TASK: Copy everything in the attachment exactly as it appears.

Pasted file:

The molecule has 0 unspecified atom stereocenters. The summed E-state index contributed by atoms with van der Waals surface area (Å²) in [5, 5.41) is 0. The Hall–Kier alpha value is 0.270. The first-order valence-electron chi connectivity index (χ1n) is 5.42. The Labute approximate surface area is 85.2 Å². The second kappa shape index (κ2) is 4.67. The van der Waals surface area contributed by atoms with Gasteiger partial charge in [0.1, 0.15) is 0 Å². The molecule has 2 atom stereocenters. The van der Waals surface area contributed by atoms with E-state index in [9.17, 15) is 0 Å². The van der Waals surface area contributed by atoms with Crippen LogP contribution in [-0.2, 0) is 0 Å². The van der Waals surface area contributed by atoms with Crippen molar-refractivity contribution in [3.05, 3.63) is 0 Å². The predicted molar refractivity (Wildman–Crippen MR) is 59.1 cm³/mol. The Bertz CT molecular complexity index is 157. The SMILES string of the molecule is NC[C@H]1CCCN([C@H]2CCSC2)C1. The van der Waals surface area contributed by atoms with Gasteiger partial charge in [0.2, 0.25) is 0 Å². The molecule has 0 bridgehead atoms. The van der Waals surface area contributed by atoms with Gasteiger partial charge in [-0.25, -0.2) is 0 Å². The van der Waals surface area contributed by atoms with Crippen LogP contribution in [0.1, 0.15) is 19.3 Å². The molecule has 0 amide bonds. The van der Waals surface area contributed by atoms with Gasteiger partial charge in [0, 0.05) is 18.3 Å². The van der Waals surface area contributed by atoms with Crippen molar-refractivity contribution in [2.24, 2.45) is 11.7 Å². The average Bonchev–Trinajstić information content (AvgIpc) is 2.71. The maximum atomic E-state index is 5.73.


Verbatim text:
The molecule has 0 unspecified atom stereocenters. The summed E-state index contributed by atoms with van der Waals surface area (Å²) in [5, 5.41) is 0. The Hall–Kier alpha value is 0.270. The first-order valence-electron chi connectivity index (χ1n) is 5.42. The Labute approximate surface area is 85.2 Å². The second kappa shape index (κ2) is 4.67. The van der Waals surface area contributed by atoms with Gasteiger partial charge in [0.1, 0.15) is 0 Å². The molecule has 2 atom stereocenters. The van der Waals surface area contributed by atoms with E-state index in [9.17, 15) is 0 Å². The van der Waals surface area contributed by atoms with Crippen LogP contribution in [-0.2, 0) is 0 Å². The van der Waals surface area contributed by atoms with Crippen molar-refractivity contribution in [3.05, 3.63) is 0 Å². The predicted molar refractivity (Wildman–Crippen MR) is 59.1 cm³/mol. The Bertz CT molecular complexity index is 157. The SMILES string of the molecule is NC[C@H]1CCCN([C@H]2CCSC2)C1. The van der Waals surface area contributed by atoms with Gasteiger partial charge in [0.2, 0.25) is 0 Å². The molecule has 0 bridgehead atoms. The van der Waals surface area contributed by atoms with Gasteiger partial charge in [-0.25, -0.2) is 0 Å². The van der Waals surface area contributed by atoms with Crippen LogP contribution in [0.1, 0.15) is 19.3 Å². The molecule has 0 amide bonds. The van der Waals surface area contributed by atoms with Gasteiger partial charge in [0, 0.05) is 18.3 Å². The van der Waals surface area contributed by atoms with Crippen molar-refractivity contribution in [2.24, 2.45) is 11.7 Å². The average Bonchev–Trinajstić information content (AvgIpc) is 2.71. The maximum atomic E-state index is 5.73.